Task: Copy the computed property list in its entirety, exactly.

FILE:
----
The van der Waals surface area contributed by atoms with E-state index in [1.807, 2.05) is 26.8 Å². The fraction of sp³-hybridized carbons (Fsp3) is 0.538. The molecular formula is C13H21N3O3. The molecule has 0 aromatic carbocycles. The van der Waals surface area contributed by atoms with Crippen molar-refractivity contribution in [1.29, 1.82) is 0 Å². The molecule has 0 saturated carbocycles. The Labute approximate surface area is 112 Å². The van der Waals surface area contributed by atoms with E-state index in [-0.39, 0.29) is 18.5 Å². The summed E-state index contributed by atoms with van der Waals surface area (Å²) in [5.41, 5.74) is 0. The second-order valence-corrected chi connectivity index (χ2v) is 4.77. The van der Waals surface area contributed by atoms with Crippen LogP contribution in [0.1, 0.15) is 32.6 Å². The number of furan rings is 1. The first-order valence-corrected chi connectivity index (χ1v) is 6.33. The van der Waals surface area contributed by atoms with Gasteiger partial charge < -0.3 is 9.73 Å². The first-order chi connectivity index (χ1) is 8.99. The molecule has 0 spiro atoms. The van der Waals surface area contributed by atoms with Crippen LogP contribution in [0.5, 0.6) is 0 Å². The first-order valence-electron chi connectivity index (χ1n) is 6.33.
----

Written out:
The van der Waals surface area contributed by atoms with E-state index in [1.807, 2.05) is 26.8 Å². The fraction of sp³-hybridized carbons (Fsp3) is 0.538. The molecular formula is C13H21N3O3. The molecule has 0 aromatic carbocycles. The van der Waals surface area contributed by atoms with Crippen molar-refractivity contribution in [1.29, 1.82) is 0 Å². The molecule has 0 saturated carbocycles. The Labute approximate surface area is 112 Å². The van der Waals surface area contributed by atoms with E-state index in [-0.39, 0.29) is 18.5 Å². The summed E-state index contributed by atoms with van der Waals surface area (Å²) in [5.41, 5.74) is 0. The second-order valence-corrected chi connectivity index (χ2v) is 4.77. The van der Waals surface area contributed by atoms with Crippen LogP contribution in [0.1, 0.15) is 32.6 Å². The number of furan rings is 1. The first-order valence-corrected chi connectivity index (χ1v) is 6.33. The van der Waals surface area contributed by atoms with Gasteiger partial charge < -0.3 is 9.73 Å². The first-order chi connectivity index (χ1) is 8.99. The molecule has 0 spiro atoms. The van der Waals surface area contributed by atoms with Crippen LogP contribution in [0.5, 0.6) is 0 Å². The first-order valence-electron chi connectivity index (χ1n) is 6.33.